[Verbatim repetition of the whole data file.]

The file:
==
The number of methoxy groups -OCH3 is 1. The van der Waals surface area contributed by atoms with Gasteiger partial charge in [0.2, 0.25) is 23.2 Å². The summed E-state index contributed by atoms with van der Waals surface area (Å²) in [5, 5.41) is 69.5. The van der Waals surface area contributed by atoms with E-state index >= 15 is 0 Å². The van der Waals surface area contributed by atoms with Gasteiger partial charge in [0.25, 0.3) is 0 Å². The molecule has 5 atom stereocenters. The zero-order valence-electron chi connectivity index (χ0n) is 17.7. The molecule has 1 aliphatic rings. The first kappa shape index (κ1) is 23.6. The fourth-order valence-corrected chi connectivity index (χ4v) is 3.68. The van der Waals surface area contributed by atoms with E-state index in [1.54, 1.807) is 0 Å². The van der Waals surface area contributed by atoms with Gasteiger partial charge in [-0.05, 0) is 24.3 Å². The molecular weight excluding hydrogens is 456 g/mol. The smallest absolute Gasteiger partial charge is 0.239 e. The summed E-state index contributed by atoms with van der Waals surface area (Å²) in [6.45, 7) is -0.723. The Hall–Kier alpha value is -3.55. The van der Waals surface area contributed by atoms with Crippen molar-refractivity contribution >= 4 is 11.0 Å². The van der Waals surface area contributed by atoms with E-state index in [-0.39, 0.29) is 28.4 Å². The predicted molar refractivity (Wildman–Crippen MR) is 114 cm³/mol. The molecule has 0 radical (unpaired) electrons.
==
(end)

The number of methoxy groups -OCH3 is 1. The van der Waals surface area contributed by atoms with Gasteiger partial charge in [0.2, 0.25) is 23.2 Å². The summed E-state index contributed by atoms with van der Waals surface area (Å²) in [5, 5.41) is 69.5. The van der Waals surface area contributed by atoms with E-state index >= 15 is 0 Å². The van der Waals surface area contributed by atoms with Gasteiger partial charge in [0.25, 0.3) is 0 Å². The molecule has 5 atom stereocenters. The zero-order valence-electron chi connectivity index (χ0n) is 17.7. The molecule has 1 aliphatic rings. The first kappa shape index (κ1) is 23.6. The fourth-order valence-corrected chi connectivity index (χ4v) is 3.68. The van der Waals surface area contributed by atoms with E-state index in [1.54, 1.807) is 0 Å². The van der Waals surface area contributed by atoms with Gasteiger partial charge in [-0.05, 0) is 24.3 Å². The molecular weight excluding hydrogens is 456 g/mol. The smallest absolute Gasteiger partial charge is 0.239 e. The summed E-state index contributed by atoms with van der Waals surface area (Å²) in [6.45, 7) is -0.723. The Hall–Kier alpha value is -3.55. The van der Waals surface area contributed by atoms with Crippen molar-refractivity contribution >= 4 is 11.0 Å². The van der Waals surface area contributed by atoms with E-state index in [-0.39, 0.29) is 28.4 Å². The predicted molar refractivity (Wildman–Crippen MR) is 114 cm³/mol. The molecule has 0 radical (unpaired) electrons.